9. Define what customers can expect after click through. An effective call to action tells the customer what they should expect after clicking through. A click through is like opening a door; let them know beforehand what is on the other side. This goes back to creating the information scent. You want to lure people to the click through by letting them know that what they are seeking is closer to being found on the other side of the click through.
  10. Place calls to action in prominent locations. The location of your calls to action is vital. Consider using top real estate locations, such as the upper right corner of a web page, above the fold, along the right rail of the web page near the middle of the screen, and the center or the top left rail (below the logo or masthead.) The best locations vary widely across different websites. I recommend using eye tracking research studies published by MarketingSherpa.com to help you pinpoint top placements for websites similar to yours.
  11. Set up clickable areas via image maps. Image maps highlight a region that defines where a visitor can click. If you are adding a call to action to an image, do not just map the text itself; consider mapping a larger portion of the image. Once you attract a customer's attention with your call to action, make it easy for them to click through. Some members of your target audience may not be masters of mouse maneuvering or they may be rushed, so make it as easy as possible to hit the call to action bullseye!
  12. Test, measure, and test and measure again. Changing just one word in your call to action may send your click through rates, whether in an ad or on your website, through the roof. Conversely, unless you test and measure, you may never know which changes (maybe again just one word) had a positive or negative effect. Test different areas on your website and discover which motivate your customers to act.
As PETCO.com discovered with their HACKERSAFE security logo in the example discussed earlier, if a customer requires a sense of security, then placing a SSL logo at the lower left corner of our website may cause it to be, "out of sight and mind." But by understanding a customer's goals, we can arrange the right information and supporting credibility and trust factors to be easily noticed during the pursuit of their goals.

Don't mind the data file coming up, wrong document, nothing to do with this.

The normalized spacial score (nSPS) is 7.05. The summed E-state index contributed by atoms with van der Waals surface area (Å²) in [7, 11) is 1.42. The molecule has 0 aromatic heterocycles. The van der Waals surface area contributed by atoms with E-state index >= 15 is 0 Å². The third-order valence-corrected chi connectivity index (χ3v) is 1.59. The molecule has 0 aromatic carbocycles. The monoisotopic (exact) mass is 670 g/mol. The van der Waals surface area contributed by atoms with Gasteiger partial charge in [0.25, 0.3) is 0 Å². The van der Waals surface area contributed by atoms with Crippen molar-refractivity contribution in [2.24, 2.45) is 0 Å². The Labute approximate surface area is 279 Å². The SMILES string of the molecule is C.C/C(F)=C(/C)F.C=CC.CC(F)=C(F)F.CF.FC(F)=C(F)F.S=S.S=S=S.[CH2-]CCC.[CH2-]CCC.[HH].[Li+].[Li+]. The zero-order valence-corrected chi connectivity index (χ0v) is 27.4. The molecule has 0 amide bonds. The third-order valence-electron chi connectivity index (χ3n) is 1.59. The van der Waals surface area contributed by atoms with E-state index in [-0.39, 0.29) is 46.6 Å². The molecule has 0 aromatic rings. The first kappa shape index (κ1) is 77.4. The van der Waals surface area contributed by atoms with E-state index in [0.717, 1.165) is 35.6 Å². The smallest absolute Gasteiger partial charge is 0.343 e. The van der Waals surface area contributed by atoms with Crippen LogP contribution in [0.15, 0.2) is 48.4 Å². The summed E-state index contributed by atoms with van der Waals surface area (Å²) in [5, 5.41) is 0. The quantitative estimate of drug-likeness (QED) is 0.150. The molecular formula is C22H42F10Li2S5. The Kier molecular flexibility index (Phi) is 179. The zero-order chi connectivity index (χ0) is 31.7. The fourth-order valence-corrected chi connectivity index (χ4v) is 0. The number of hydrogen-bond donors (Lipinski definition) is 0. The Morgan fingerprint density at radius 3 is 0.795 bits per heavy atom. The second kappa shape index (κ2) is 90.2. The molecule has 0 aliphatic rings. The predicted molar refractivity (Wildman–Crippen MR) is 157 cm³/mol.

Tara Scanlon wrote ("Seductive Design for Web Sites", UIE.com, July 1, 1998), "When users go looking for information, they have a goal." It is your responsibility, as the buyer's assistant, to help your customers achieve their goals. The process of helping customers buy includes helping them find not only the information they want, but also the confidence in trusting it. In this sense, "finding," means that you should clearly identify where the information is available and how best to access it on the website.

Online copywriter and best-selling author, Nick Usborne, explained it well when he wrote: If visitors read your homepage and become interested in something you are selling or offering, what should they do next? Where should they click? Are they ready to go directly to the order page? One way or another, you need to make it simple and obvious to the reader what he or she should do next." ("Creating Momentum: Guide Site Visitors Forward to the Next Page", MarketingProfs.com, November 28, 2006)

Guide and instruct your website visitors where they need to click. By helping them navigate your website, you drastically increase your odds at increasing your website sales.


Kevin Gold is managing partner of Enhanced Concepts, a leading conversion marketing firm specializing in turning web visitors into leads and sales through proven web marketing strategies. Kevin is a contributor to multiple national publications and editor of the blog, www.BlahtoBling.com - improving the online customer experience to increase website sales. Learn more at www.EnhancedConcepts.com.

Topic: Business Strategies

Related Articles: sales  marketing 

Article ID: 369